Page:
Where spirituality in the UK once existed as a shared experience of mutual religious and cultural norms, it has evolved to one where religion, faith and individualism challenges a ‘one-size fits all’ experience. Considering the dramatic implications this means for British education, Aidan Gillespie puts forward a new definition of spirituality which is unique to educationalists across all settings.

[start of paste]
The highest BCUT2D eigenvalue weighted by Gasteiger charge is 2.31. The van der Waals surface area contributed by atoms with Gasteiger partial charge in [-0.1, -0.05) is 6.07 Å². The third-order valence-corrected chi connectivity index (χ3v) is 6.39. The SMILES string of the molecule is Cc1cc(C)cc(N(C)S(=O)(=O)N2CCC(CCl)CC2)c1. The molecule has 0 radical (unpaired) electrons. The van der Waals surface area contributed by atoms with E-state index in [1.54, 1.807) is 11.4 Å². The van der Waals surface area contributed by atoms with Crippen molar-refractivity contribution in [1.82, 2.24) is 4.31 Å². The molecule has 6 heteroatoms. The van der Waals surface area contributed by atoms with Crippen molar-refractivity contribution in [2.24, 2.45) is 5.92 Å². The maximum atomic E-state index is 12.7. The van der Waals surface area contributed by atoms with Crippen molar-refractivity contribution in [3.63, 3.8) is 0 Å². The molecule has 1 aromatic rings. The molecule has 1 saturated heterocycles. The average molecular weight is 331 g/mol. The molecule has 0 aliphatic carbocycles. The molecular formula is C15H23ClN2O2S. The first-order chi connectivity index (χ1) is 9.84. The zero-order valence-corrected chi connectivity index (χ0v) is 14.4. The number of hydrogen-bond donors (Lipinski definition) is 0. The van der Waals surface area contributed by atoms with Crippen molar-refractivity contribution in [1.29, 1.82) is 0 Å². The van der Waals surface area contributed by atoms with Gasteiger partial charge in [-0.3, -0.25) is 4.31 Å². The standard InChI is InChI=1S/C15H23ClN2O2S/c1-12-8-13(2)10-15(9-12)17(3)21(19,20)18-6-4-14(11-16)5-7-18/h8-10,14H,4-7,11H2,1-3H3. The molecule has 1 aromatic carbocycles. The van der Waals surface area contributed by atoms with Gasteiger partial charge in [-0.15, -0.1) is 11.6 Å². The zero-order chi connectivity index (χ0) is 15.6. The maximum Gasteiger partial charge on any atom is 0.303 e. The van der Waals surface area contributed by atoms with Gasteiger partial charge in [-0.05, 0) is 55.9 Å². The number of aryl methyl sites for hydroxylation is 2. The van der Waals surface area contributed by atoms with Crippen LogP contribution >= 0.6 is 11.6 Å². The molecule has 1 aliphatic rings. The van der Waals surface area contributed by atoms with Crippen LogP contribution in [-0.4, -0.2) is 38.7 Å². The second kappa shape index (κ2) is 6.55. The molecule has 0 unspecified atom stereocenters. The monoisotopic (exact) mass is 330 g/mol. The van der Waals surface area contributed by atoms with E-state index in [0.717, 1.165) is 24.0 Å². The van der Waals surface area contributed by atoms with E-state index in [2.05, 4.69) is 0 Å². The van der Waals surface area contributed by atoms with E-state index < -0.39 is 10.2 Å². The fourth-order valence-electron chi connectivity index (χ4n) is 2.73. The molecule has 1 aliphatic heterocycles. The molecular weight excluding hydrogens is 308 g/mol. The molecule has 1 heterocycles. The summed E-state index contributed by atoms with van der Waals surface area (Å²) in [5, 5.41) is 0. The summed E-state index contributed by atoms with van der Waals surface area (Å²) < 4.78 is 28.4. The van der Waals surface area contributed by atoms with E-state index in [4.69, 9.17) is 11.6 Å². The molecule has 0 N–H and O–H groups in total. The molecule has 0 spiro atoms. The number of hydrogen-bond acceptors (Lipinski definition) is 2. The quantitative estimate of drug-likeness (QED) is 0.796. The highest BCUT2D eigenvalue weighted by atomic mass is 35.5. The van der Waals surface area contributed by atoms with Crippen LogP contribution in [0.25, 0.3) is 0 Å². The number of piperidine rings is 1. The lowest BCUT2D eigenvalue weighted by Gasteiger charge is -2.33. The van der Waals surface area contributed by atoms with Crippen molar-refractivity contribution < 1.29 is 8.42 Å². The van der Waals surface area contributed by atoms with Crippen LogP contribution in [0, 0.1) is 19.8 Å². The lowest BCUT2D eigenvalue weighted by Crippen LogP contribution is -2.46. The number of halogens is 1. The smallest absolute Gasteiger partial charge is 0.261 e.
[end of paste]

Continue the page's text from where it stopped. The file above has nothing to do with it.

With reference to how teachers themselves define and understand the expression of spirituality through their teaching practice, this book draws on narrative accounts from professionals, of faith and none, to illustrate the contested understanding of spirituality and its interaction with professional values and choices. As the author develops the concept of spirituality from a wholly religious tradition and towards one of a shared spiritual component present in each individual, regardless of faith or belief, he also showcases how this might challenge learning spaces with a distinctive religious character. By investigating where the personal conceptualization of spirituality might directly contest the assumed character of faith education, and place tensions on individual teachers with regards to their professional practice, Gillespie demonstrates the importance of this new understanding of spirituality in a culture which pays homage to a largely secular contemporary Britain. Providing enlightening accounts from professionals with wide-ranging experience, this book is appealing reading for teachers, researchers and students of education in the UK as well as internationally.